Review Summary: Oddly nostalgic; though not for the reasons you might suspect.1 of 1 thought this review was well written
Given the less-than ideal path taken on Glass Houses
as the PIano Man's entry into the 80's, it's easy to understand why many were skeptical about what would come next. Though several bands/artists tend to get stuck in a rut upon releasing an unfavorable album, Billy Joel managed to bounce back to his more familiar sound with ease on The Nylon Curtain
. And while it might be a more proper successor to 52nd Street
than his quick rock & roll record, this is still rather different from what Joel and company gave us in the 70's. The key note to make about this difference is that The Nylon Curtain
distinguishes itself in a far more aesthetically pleasing manner.
From the get-go on "Allentown," we have assurance that Joel has done away with (most of) the straightforward rock vibe that dominated Glass Houses
. Similar to how Turnstiles
had a longer average track length compared to its predecessors, one-third of The Nylon Curtain
has songs over five minutes long. Piano-playing has triumphantly returned by assuming a more dominant role than before. While nothing here rivals The Stranger
, so to speak, it's very comforting to hear one of Joel's main draws back on proper display. As one might expect, this means pacing has been settled back down. Almost nothing here feels that quick; not even the arguably upbeat hit single "Pressure."
Like all of Joel's albums up to this point, however, an individual's name is handed as a song's title. And, curiously, "Laura" happens to be possibly the only weak song off the album. This isn't nearly so much because Joel couldn't resist dropping the f-bomb, but more because his voice feels forced in many points. Every vocalist has their shortcomings, and Joel unfortunately puts this on display with one of the few times he appears to attempt yelling in his music. Thankfully, the rest of the album avoids expressing what doesn't need revisiting.
Truth be told, The Nylon Curtain
is a very consistent album quality-wise, even by Joel's standards. While we get a bit of a slump in "Laura" and have a somewhat overlooked piece in the superb "Goodbye Saigon," everything else holds up similarly (and well) together. The prominence of serious issues helps play into this, with more personal and gripping themes such as those in "Allentown," "Where's the Orchestra?" and the aforementioned stellar track about Vietnam. Even the ironic "A Room of Our Own" has a dry-to-humorous undertone/overtone mix that could best be compared to the relationship one would get from the quotes of Hannibal Lector, or the Joker (if not as direct or serious).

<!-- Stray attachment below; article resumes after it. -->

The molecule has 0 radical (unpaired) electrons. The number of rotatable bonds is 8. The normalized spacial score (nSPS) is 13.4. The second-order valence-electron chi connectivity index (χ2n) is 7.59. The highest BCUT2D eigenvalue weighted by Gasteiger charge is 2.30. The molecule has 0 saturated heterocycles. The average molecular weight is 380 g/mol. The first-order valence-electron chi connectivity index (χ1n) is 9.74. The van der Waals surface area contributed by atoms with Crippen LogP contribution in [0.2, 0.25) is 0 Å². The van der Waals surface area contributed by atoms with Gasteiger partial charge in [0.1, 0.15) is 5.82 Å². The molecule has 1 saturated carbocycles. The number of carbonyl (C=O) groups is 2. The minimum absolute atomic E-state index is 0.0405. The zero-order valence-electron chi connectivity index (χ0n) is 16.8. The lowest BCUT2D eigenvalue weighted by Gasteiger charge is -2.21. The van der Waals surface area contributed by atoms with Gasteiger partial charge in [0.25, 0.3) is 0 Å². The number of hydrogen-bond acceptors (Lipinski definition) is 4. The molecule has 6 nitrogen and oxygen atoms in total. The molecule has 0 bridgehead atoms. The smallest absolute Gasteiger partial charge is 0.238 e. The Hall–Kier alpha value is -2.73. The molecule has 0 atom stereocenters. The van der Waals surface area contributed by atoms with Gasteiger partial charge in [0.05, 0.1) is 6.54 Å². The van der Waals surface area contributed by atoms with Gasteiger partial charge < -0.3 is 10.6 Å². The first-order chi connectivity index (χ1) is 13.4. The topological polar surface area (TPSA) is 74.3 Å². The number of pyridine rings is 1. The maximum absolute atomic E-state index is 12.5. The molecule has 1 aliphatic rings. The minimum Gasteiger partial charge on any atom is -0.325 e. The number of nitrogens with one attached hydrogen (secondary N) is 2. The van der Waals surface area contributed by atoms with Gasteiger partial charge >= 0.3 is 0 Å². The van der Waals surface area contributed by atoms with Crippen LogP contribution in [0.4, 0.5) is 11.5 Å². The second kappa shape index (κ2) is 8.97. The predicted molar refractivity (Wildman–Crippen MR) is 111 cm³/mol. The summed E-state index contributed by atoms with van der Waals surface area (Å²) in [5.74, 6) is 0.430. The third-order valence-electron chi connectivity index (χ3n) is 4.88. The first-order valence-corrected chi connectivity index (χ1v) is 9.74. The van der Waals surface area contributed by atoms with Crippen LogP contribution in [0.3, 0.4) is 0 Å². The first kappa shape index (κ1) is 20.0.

Yet The Nylon Curtain
has an eerily nostalgic vibe to it; but not from sounding like what Joel did in the 70's. Rather, the album has some throwbacks and stylistic cues not unlike what was found on music exhibited through the catalogue of The Beatles and John Lennon. While these might not be immediately striking for the less familiar listener, they're definitely present. And though it's not like Joel's earlier works didn't exhibit the presence of these influences, they ring far more in The Nylon Curtain
. "Surprises" and "Scandinavian Skies" are probably the first which come to mind for these similarities and homages. While these are still appropriate for the time of the album's release, it can become easy to think that the album came out as early as the 50's for its vintage touches. Either way, it's a nice and very welcoming shift that should entice yet-to-experience listeners.
Any who were left with a sour taste after Glass Houses
and haven't given The Nylon Curtain
a chance needn't worry about further indigestion. Most of what came to embody Joel's release from early 1980 has been abandoned in exchange for cues from older artists who've clearly impacted his music from the start. Except we get to hear more of this shine through on The Nylon Curtain
, which helps it stand out from most of Joel's other works stylistically. And in this case, that turns out to be a great thing.